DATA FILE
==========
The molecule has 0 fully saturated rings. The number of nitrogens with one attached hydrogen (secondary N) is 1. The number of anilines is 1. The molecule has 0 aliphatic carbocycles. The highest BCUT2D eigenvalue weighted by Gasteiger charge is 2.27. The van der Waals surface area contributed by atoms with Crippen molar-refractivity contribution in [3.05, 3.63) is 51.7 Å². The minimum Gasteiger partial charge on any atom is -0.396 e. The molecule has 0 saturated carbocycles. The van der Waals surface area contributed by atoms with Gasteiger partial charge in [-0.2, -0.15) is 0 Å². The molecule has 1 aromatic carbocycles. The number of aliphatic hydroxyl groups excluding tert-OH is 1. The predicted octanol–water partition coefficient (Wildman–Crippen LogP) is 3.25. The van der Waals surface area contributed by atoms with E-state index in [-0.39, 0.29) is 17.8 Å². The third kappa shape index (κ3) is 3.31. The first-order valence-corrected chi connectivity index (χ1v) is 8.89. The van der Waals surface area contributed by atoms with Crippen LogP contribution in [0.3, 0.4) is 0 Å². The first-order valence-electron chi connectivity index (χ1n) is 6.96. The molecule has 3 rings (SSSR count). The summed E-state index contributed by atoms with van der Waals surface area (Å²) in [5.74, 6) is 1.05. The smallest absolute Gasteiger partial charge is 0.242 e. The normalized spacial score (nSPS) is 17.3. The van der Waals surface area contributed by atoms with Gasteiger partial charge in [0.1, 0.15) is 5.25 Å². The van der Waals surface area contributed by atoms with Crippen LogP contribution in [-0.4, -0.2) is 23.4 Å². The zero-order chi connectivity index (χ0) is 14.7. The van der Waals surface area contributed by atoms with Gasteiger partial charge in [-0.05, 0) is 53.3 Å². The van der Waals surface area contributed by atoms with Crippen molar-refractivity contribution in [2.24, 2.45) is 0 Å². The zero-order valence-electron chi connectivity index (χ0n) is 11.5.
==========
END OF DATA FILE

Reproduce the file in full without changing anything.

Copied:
The molecule has 0 fully saturated rings. The number of nitrogens with one attached hydrogen (secondary N) is 1. The number of anilines is 1. The molecule has 0 aliphatic carbocycles. The highest BCUT2D eigenvalue weighted by Gasteiger charge is 2.27. The van der Waals surface area contributed by atoms with Crippen molar-refractivity contribution in [3.05, 3.63) is 51.7 Å². The minimum Gasteiger partial charge on any atom is -0.396 e. The molecule has 0 saturated carbocycles. The van der Waals surface area contributed by atoms with Gasteiger partial charge in [-0.2, -0.15) is 0 Å². The molecule has 1 aromatic carbocycles. The number of aliphatic hydroxyl groups excluding tert-OH is 1. The predicted octanol–water partition coefficient (Wildman–Crippen LogP) is 3.25. The van der Waals surface area contributed by atoms with E-state index in [-0.39, 0.29) is 17.8 Å². The third kappa shape index (κ3) is 3.31. The first-order valence-corrected chi connectivity index (χ1v) is 8.89. The van der Waals surface area contributed by atoms with Crippen LogP contribution in [0.3, 0.4) is 0 Å². The first-order valence-electron chi connectivity index (χ1n) is 6.96. The molecule has 3 rings (SSSR count). The summed E-state index contributed by atoms with van der Waals surface area (Å²) in [5.74, 6) is 1.05. The smallest absolute Gasteiger partial charge is 0.242 e. The normalized spacial score (nSPS) is 17.3. The van der Waals surface area contributed by atoms with Gasteiger partial charge in [0.1, 0.15) is 5.25 Å². The van der Waals surface area contributed by atoms with Crippen LogP contribution in [-0.4, -0.2) is 23.4 Å². The zero-order chi connectivity index (χ0) is 14.7. The van der Waals surface area contributed by atoms with Gasteiger partial charge in [-0.05, 0) is 53.3 Å². The van der Waals surface area contributed by atoms with Crippen molar-refractivity contribution in [2.24, 2.45) is 0 Å². The zero-order valence-electron chi connectivity index (χ0n) is 11.5.